Driving home in the driving rain

Ben Robinson

Ben Robinson

All About Ben

By Ben Robinson

Sunday afternoon, it was time for me to perform my duty by taking my nephew Kevin to work at a local restaurant.

“My duty” is actually rather sarcastic. About three years ago, I injured my arm falling down a flight of stairs and had to let Kevin drive my car back and forth to work for a while. Kevin proceeded to wreck my car one morning by pulling out in front of another car.

Kevin was all right, but the car was totaled. The insurance company, quite understandably, did not want Kevin driving, or attempting to drive, my car any more, and set out to regain the money they had paid me through raising my rates and starting to charge me for two cars I no longer owned.

So Sunday it was either face the weather or take a chance and let Kevin drive my car again. I decided to play it safe and give Kevin a ride.

It wasn’t too bad on the way to Easley. The rain really picked up just before it was time to drop off Kevin, which proves he is kin to me. It always rains harder just at the time for me to get out of the car.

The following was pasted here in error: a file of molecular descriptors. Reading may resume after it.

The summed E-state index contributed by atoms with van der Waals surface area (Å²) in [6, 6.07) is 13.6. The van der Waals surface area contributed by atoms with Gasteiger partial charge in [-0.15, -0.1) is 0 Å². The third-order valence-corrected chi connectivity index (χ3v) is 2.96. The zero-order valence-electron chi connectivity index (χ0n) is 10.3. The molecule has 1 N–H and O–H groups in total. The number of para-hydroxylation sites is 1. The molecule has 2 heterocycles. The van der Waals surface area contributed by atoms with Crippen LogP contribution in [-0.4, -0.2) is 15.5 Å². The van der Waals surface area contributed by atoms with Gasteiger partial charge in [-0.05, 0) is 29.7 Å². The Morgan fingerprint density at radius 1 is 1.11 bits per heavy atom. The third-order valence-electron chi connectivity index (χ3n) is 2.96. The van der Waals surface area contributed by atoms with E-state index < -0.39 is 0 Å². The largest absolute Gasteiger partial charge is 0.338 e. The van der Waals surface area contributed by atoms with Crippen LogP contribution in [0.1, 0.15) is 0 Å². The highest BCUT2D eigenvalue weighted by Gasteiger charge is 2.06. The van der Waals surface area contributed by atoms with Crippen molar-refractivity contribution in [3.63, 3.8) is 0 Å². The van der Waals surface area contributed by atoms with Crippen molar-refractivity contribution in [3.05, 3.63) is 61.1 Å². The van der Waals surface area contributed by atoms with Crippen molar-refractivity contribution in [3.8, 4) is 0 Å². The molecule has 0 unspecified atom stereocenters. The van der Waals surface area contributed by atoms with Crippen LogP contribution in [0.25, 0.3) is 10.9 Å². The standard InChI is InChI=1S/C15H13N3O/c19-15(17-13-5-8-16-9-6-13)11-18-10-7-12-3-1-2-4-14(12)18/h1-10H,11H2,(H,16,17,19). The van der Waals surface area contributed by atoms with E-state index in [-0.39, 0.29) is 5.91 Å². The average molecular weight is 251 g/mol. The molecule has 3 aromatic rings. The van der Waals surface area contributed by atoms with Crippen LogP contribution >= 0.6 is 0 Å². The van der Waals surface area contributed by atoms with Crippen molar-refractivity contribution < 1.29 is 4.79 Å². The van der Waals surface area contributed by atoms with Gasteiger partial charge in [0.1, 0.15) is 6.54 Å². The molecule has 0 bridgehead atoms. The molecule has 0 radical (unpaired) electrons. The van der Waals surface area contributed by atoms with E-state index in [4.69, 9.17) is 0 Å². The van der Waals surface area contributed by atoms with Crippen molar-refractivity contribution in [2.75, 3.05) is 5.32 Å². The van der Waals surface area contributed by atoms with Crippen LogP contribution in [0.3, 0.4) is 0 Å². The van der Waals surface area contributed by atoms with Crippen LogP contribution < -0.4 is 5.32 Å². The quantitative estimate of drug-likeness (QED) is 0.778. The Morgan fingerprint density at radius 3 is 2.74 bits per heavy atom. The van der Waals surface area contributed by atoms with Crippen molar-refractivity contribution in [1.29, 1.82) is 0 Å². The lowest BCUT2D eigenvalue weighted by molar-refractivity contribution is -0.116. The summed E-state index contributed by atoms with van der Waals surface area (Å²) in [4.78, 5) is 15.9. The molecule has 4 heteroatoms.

On the way back home, it rained strongly the entire ride. I was in the car by myself, so I tried to keep a conversation going with myself.

“So, I guess the drought is officially over.”

“Where do you think the road is in all these puddles?”

“Hey, look! Animals are already pairing off in twos. I wonder what that means?”

“You know what the good thing about a day like this is? It’s very unlikely there will be a license check set up.”

And then you start thinking the wildest things.

“If I have a wreck and get killed, who will pick up Kevin when he gets off work?”

The thing is that no matter how hard it starts raining, it can always get harder. My windshield wipers just have two speeds (well, three if you include “off” as a speed). So basically at some point I just go from “can’t hardly see” to “I wonder were I’m at now.”

I considered pulling over into the parking lot of Cross Roads Baptist Church to wait the storm out, but I remembered that church had once been destroyed by fire a few years ago. Then I remembered from a few years ago when my church — Nine Forks Baptist — had its gym building destroyed by a tornado. I decided that God could watch over me just as good if I were on the road. I would hate for a church to suffer because I had a sinful attitude.

I continued on my way, trudging along. Finally I got home. I took a few seconds to thank the being responsible for my safety.

Then I fussed at nobody in particular because I would be getting wet as I went into the house.